(Operator Instructions) Your next question is a follow-up from the line of Steven Crowley, Craig-Hallum.

Steven Crowley - Craig-Hallum

Hey guys. Thanks for taking my follow-ups. In terms of (inaudible) you mentioned that there was some growth there. Can you give us a sense for the extent of the growth and what’s percolating or not percolating along there?

Randy Steward

Yes. We saw about a 6% increase Steve in over third quarter 2011. We do see in summer months a slow-down. So it doesn’t change our perspective that we think it’s going to be going forward low double-digit growth around the 10%, 11% but summer was little slow but that has been indicative over the last couple of years.

Steven Crowley - Craig-Hallum

And then back on Sofia. In terms of, kind of, decipher your comments about the traction you’ve been able gain so far, I mean are we talking about hundreds of units, several 100 units that you’ve been able to seed and hopefully get in position for the onset of the flu season? What’s a right kind of way for us to calibrate the success you’ve had?

Doug Bryant

I’m having a difficult time Steve, because I really don’t want to give out the number mainly because I just don’t want to disclose to our competitors how many we’ve got out there. You know, I spend a lot of time trying to figure out how many competitive analyzers and various types are out there and I really just don’t want to make it that easy on our competitors to know exactly what we’re doing, what our strategies are. I would just say though that we’re comfortable with what we've done so far to date and we’re looking very much forward to the upcoming respiratory season; we’re also looking forward to the next three essays that we plan on launching here in the next few months.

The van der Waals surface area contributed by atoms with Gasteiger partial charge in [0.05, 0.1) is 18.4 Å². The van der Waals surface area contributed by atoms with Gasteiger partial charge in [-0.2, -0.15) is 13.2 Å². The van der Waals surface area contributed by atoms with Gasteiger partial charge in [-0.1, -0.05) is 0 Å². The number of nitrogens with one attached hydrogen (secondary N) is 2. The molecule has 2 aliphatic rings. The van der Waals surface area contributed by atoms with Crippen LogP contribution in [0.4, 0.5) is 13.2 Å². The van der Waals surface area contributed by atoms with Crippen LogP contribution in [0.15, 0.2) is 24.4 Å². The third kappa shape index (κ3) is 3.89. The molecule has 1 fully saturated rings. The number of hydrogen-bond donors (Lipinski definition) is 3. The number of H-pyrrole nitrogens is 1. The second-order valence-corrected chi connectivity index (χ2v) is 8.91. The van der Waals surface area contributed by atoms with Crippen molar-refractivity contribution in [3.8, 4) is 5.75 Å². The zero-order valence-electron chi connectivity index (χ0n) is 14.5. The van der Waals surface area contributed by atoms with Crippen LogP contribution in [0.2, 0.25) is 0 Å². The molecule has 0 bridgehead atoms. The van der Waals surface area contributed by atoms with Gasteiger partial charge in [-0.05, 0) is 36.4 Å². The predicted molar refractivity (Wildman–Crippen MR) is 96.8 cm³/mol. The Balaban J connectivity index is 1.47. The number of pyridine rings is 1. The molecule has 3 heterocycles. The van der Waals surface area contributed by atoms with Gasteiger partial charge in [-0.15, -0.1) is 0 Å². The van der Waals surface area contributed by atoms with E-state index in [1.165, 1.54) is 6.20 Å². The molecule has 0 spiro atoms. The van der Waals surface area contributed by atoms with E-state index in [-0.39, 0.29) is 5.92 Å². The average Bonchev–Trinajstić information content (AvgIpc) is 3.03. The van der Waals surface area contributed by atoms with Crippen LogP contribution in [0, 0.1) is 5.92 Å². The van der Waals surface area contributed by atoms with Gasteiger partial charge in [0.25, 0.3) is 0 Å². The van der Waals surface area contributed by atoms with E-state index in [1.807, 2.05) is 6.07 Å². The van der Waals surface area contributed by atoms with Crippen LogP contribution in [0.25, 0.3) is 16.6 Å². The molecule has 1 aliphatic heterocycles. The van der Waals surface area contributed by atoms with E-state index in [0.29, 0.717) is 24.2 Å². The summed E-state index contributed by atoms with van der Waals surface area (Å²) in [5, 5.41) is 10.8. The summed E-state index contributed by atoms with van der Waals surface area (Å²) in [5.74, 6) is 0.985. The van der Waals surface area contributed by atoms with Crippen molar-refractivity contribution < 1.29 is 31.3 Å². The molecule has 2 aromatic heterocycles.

Steven Crowley - Craig-Hallum

And in the normal flu season, Sofia flu volume, I know what an average account, the elusive average account but can you help us understand one of these instruments that you’ve placed might drive in terms of consumable utilization since I am sure you had to make some assumptions for the placement agreements.

Doug Bryant

Well, our average customer is a difficult number to use, because we have a pretty big disparity between the very large customer and the small customer. You could probably guess that we’re not targeted at the small customer. So instead we are targeted at the larger customers. So, that’s the best thing I can tell you right now. Because I know you want to model this Steve and I know you want to take a guess at the number of analyzers and multiply it and try to figure out, how many those are share gain, how many of those are new, et cetera. But at this stage, I’d rather not get into that level of detail.

Operator

And this is all the time we have for today. Please proceed with your presentation on a closing remark.

Doug Bryant

Well, this concludes the call for today. Thanks everybody for your time and for your continued support. Take care.

Randy Steward

Thank you.

Operator

And ladies and gentlemen, we thank you for your participation and ask that you please disconnect your lines. Good bye.